Alberta cancels decades-old grant for anti-racism initiatives

Part of overall cuts, although Jason Kenney was sceptical of these kinds of grants when federal minister (not without reason):

A grant that helped fund anti-racism and anti-discrimination programs for decades in Alberta has been eliminated under the budget cuts of the United Conservative government.

The Alberta Human Rights Commission’s Human Rights Education and Multiculturalism Fund, valued at $1 million per year, has been dissolved, according to Cam Stewart, the Commission’s manager of communications. The grant, he said, has existed in some form or another since 1988.

Stewart said the grant has helped fund initiatives and projects across the province that dealt with education and raising awareness about discrimination, racism, and issues marginalized communities face in Alberta. For example, the grant has helped fund the Alberta Hate Crimes Committee, which has been working since 2002 to develop resources and best practices that address hate-motivated crimes in Alberta.

Star Edmonton reached out to the office of Doug Schweitzer, Minister of Justice, for comment on the cancellation of this grant, but did not receive a response in time for publication.

According to Statistics Canada, the number of reported hate crimes has risen in both Edmonton and Calgary from 2016 to 2018. Both cities saw a combined total of 149 hate crime incidents in 2018, up from 103 in 2016 — a 45 per cent increase.

With the rise of reported hate crime incidents in Alberta and Canada as a whole, Irfan Chaudhry, Director of MacEwan University’s Office of Human Rights and Equity, said an appetite for education and awareness in Alberta has been increasing, and many of those education programs are funded by the Multiculturalism Grants program.

“There’s still a lot of division that us as Canadians maybe haven’t acknowledged, and these types of programs at least provide the space for targeted approaches for these conversations to happen,” Chaudhry said.

The grant helped fund one of Chaudhry’s projects — a podcast out of MacEwan University that was geared towards exploring narratives of hate and counter-hate in Alberta, and opening up honest conversations about these issues. He said he was hoping to tap into the grant’s funding for similar projects in the future as well.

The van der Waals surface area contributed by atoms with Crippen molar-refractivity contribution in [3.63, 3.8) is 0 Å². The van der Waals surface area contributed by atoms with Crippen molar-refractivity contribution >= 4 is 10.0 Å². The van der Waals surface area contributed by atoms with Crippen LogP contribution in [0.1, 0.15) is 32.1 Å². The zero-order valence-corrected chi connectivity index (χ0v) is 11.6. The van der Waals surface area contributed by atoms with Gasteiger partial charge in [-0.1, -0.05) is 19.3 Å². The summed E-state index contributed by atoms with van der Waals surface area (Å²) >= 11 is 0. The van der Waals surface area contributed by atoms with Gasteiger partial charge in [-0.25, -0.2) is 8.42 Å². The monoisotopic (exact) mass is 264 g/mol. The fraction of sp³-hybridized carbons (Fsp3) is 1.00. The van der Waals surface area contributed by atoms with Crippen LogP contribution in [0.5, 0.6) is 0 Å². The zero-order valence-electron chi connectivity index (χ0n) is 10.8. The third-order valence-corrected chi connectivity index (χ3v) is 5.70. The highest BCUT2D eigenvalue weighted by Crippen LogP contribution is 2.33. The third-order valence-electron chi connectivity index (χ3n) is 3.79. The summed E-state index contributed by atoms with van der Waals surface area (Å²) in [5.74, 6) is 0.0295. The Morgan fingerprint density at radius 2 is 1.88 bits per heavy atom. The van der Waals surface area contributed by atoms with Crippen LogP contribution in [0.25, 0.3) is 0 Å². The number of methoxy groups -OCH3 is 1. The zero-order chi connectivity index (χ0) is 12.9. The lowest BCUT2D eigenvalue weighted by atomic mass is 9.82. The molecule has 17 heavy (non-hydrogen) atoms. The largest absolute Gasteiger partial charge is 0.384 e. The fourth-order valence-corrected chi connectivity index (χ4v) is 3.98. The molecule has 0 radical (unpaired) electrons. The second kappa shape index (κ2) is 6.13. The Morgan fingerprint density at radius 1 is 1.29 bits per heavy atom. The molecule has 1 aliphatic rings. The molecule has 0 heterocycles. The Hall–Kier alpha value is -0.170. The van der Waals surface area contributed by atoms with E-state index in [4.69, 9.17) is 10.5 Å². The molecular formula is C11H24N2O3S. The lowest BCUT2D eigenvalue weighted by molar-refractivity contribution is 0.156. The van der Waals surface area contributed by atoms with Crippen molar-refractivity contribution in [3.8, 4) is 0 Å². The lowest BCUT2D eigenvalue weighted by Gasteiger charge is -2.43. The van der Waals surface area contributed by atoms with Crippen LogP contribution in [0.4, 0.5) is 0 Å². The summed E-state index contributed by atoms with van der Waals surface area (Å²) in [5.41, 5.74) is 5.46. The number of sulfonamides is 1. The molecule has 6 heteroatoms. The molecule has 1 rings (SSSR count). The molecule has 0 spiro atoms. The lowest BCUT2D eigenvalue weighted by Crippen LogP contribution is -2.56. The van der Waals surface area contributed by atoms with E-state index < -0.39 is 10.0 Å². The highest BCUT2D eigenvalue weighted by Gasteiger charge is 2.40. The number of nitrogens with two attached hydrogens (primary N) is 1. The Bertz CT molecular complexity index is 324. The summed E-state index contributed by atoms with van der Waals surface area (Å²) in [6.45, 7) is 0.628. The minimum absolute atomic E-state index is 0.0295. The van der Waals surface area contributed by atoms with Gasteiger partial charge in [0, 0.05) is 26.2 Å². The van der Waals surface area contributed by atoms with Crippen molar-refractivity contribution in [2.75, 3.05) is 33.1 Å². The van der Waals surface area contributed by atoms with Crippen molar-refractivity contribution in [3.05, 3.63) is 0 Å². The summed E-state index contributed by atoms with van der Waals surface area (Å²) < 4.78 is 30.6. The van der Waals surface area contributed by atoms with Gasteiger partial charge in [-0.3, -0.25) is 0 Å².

“Because the grant is gone, there isn’t a comparable funding stream available locally, and that’s definitely going to impact future variations of projects like this,” Chaudhry said.

Stewart said the grant not only helped fund educational initiatives about racism and discrimination on a smaller scale, but also on a more systemic scale. The grant, for example, helped fund training programs on harassment and bullying in the workplace for human resources professionals, and sensitivity training for nurses about discrimination against Indigenous people in the healthcare system.

“(These projects) empowered people to address issues so they could fully participate in society without discrimination,” Stewart said.

Both Chaudhry and Helen Rusich, a program manager at REACH Edmonton who has worked on various anti-discrimination initatives in the city, expressed concerns on what the cancellation of this grant would mean as hate crimes become a more prevalent issue in society.

Rusich, who most recently worked on the Coalitions Creating Equity under the grant’s funding to develop educational material on hate crimes and hate incidents, called the government’s decision to cancel the grant “shortsighted.” She said it will be detrimental to the province in the long-run if issues of hate and racism against marginalized communities go unaddressed.

“Mosques are attacked, synagogues are attacked,” Rusich said. “I think the cost is huge, not just the emotional cost but the economic cost as well.”

Chaudhry said the funding cut also sends a message that the new government doesn’t consider racism and discrimination in the province to be an important issue that needs to be addressed.

“Collectively, this sends a strong message in terms of where priorities are for addressing racial discrimination in our province,” Chaudhry said. “It’s not looking good.”

According to Stewart, no other grant funding exists on a provincial that is aimed specifically at tackling issues of racism and discrimination in Alberta. The only funding available would now be through the Federal government, but Choudhry said those programs are not as localized, and exist on a much larger scope.

Get more of today’s top stories in your inbox
Get up to speed on everything happening in Edmonton with our Morning Headlines newsletter.

Stewart said the Alberta Human Rights Commission is now looking for other means of funding to honour grant commitments they have already made, as well as to support future projects. Rusich said REACH Edmonton is now exploring either municipal or provincial funding to continue the work of Coalitions Creating Equity across the province.

“We will continue to do this work because it is so necessary,” Rusich said.

Source: Alberta cancels decades-old grant for anti-racism initiatives

About Andrew
Andrew blogs and tweets public policy issues, particularly the relationship between the political and bureaucratic levels, citizenship and multiculturalism. His latest book, Policy Arrogance or Innocent Bias, recounts his experience as a senior public servant in this area.

Leave a Reply

Fill in your details below or click an icon to log in:

WordPress.com Logo

You are commenting using your WordPress.com account. Log Out /  Change )

Google photo

You are commenting using your Google account. Log Out /  Change )

Twitter picture

You are commenting using your Twitter account. Log Out /  Change )

Facebook photo

You are commenting using your Facebook account. Log Out /  Change )

Connecting to %s

This site uses Akismet to reduce spam. Learn how your comment data is processed.

%d bloggers like this: